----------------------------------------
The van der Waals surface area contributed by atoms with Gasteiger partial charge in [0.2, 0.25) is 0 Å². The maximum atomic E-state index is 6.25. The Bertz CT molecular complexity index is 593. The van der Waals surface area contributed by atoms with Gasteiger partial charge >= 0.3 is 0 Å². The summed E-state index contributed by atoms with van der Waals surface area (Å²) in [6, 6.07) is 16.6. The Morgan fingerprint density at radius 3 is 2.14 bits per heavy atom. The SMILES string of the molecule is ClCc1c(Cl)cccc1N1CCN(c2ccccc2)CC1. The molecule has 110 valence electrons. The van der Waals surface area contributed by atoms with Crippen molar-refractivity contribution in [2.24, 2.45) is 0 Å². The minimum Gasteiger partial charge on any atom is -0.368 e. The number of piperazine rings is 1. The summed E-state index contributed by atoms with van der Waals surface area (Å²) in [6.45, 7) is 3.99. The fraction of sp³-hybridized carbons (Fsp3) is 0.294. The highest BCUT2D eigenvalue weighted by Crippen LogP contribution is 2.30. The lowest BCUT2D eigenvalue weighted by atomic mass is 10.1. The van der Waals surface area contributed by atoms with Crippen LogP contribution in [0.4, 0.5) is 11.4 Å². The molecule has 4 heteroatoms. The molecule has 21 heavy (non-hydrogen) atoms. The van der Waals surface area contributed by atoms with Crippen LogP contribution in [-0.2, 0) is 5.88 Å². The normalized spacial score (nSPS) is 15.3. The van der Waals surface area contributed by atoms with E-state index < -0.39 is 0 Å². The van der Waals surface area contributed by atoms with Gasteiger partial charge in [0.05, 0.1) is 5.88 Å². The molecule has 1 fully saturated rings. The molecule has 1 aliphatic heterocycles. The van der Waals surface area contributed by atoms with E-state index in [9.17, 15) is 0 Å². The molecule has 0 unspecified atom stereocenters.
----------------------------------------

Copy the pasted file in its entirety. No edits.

The van der Waals surface area contributed by atoms with Gasteiger partial charge in [0.2, 0.25) is 0 Å². The maximum atomic E-state index is 6.25. The Bertz CT molecular complexity index is 593. The van der Waals surface area contributed by atoms with Gasteiger partial charge >= 0.3 is 0 Å². The summed E-state index contributed by atoms with van der Waals surface area (Å²) in [6, 6.07) is 16.6. The Morgan fingerprint density at radius 3 is 2.14 bits per heavy atom. The SMILES string of the molecule is ClCc1c(Cl)cccc1N1CCN(c2ccccc2)CC1. The molecule has 110 valence electrons. The van der Waals surface area contributed by atoms with Crippen molar-refractivity contribution in [2.24, 2.45) is 0 Å². The minimum Gasteiger partial charge on any atom is -0.368 e. The number of piperazine rings is 1. The summed E-state index contributed by atoms with van der Waals surface area (Å²) in [6.45, 7) is 3.99. The fraction of sp³-hybridized carbons (Fsp3) is 0.294. The highest BCUT2D eigenvalue weighted by Crippen LogP contribution is 2.30. The lowest BCUT2D eigenvalue weighted by atomic mass is 10.1. The van der Waals surface area contributed by atoms with Crippen LogP contribution in [0.4, 0.5) is 11.4 Å². The molecule has 4 heteroatoms. The molecule has 21 heavy (non-hydrogen) atoms. The van der Waals surface area contributed by atoms with Crippen LogP contribution in [-0.2, 0) is 5.88 Å². The normalized spacial score (nSPS) is 15.3. The van der Waals surface area contributed by atoms with E-state index < -0.39 is 0 Å². The van der Waals surface area contributed by atoms with Gasteiger partial charge in [0.05, 0.1) is 5.88 Å². The molecule has 1 fully saturated rings. The molecule has 1 aliphatic heterocycles. The van der Waals surface area contributed by atoms with E-state index in [9.17, 15) is 0 Å². The molecule has 0 unspecified atom stereocenters.